The fate of five old Victorian houses in Spokane’s West Central Neighborhood has been decided after years of efforts to transform them into affordable housing units.
The houses were relocated to new lots in the neighborhood in 2016 to make room for a car wash at Maple Street and Gardner Avenue. But afterward they fell into disrepair and attracted squatters as their owner, the nonprofit Grove Community, failed to complete the necessary restoration work.
Last summer, the city filed a lawsuit to seize the “chronic nuisance” houses, then reached an agreement to place them into receivership to rid the properties of liens and get them sold to new owners.
Now that complicated process is over. A judge last month approved the sale of the last of the five houses, and some of them could be habitable by next spring, adding much-needed affordable housing to West Central as many tenants struggle with rising rents.
“It’ll be great to have these homes put back to service,” said Keith Kelley, a landlord and property manager who bought two of the houses. “We have a huge housing crisis going on right now, and the more inventory we can bring to the market, the better.”
Four of the houses will be renovated under their new owners. Two of those will be sold again as single-family homes, and two will be put up for rent. One house will be demolished and replaced with townhouses.
The local affiliate of Habitat for Humanity has purchased two of the houses, at 1819 and 1823 W. Sharpe Ave., for a combined price of $88,000.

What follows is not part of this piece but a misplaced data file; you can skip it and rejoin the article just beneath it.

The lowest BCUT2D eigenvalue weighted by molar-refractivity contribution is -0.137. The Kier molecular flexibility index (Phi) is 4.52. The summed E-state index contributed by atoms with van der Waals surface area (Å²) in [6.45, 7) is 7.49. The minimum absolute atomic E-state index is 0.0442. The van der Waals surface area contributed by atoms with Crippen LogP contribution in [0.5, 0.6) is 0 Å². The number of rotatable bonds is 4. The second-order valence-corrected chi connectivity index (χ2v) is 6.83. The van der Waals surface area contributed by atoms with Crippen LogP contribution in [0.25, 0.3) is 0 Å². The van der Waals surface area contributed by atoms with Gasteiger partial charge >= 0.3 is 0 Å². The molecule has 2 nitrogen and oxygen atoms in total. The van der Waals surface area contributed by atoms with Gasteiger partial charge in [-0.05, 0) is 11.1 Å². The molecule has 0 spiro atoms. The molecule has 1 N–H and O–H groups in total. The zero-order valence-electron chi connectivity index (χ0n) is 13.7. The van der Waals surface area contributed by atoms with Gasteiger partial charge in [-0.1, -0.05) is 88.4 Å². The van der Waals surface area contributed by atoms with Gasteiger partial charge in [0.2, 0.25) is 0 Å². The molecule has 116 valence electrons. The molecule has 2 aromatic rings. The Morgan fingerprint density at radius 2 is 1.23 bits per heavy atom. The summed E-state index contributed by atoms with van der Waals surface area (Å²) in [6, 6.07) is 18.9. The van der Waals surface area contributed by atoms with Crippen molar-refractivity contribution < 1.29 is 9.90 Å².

CEO Michelle Girardot said the nonprofit plans to rehabilitate the houses and sell them to low-income families through its Derelict Housing Acquisition and Homeownership Program, which receives community development block grant funding through the city.
“We’ll put together a financing package for each family so that they pay no more than 30% of their income towards their monthly mortgage payments. And that includes their principal taxes, insurance, utilities and interest,” Girardot said. The goal, she said, “is to make sure that homeownership can be attainable and affordable.”
Habitat for Humanity can ensure the houses remain affordable for decades by leasing the land underneath them with certain restrictions on future sales, Girardot said.
The nonprofit relies on volunteers and partnerships with apprenticeship programs and hopes to begin restoring the houses in the coming months. The group already has replaced the roofs on both houses, which currently have gutted interiors and boards over all the doors and windows.
Girardot estimated each house will cost up to $180,000 to restore, including the value of volunteer labor.
“There’s a lot of history that we want to preserve in these homes, but it’s going to take a lot of work,” she said. “And in order for us to keep the mortgage affordable for these future Habitat homeowners, we’re going to rely heavily on donated labor and donated material and cash.”
Kelley, who specializes in affordable rental units in West Central, purchased the houses at 1723 W. Maxwell Ave. and 2130 W. Boone Ave. for a total of $100,412.
It was Kelley who came up with the idea to save the old houses when developers with Sarff Investments began laying plans for the Mega Wash Express car wash at Maple and Gardner in 2014.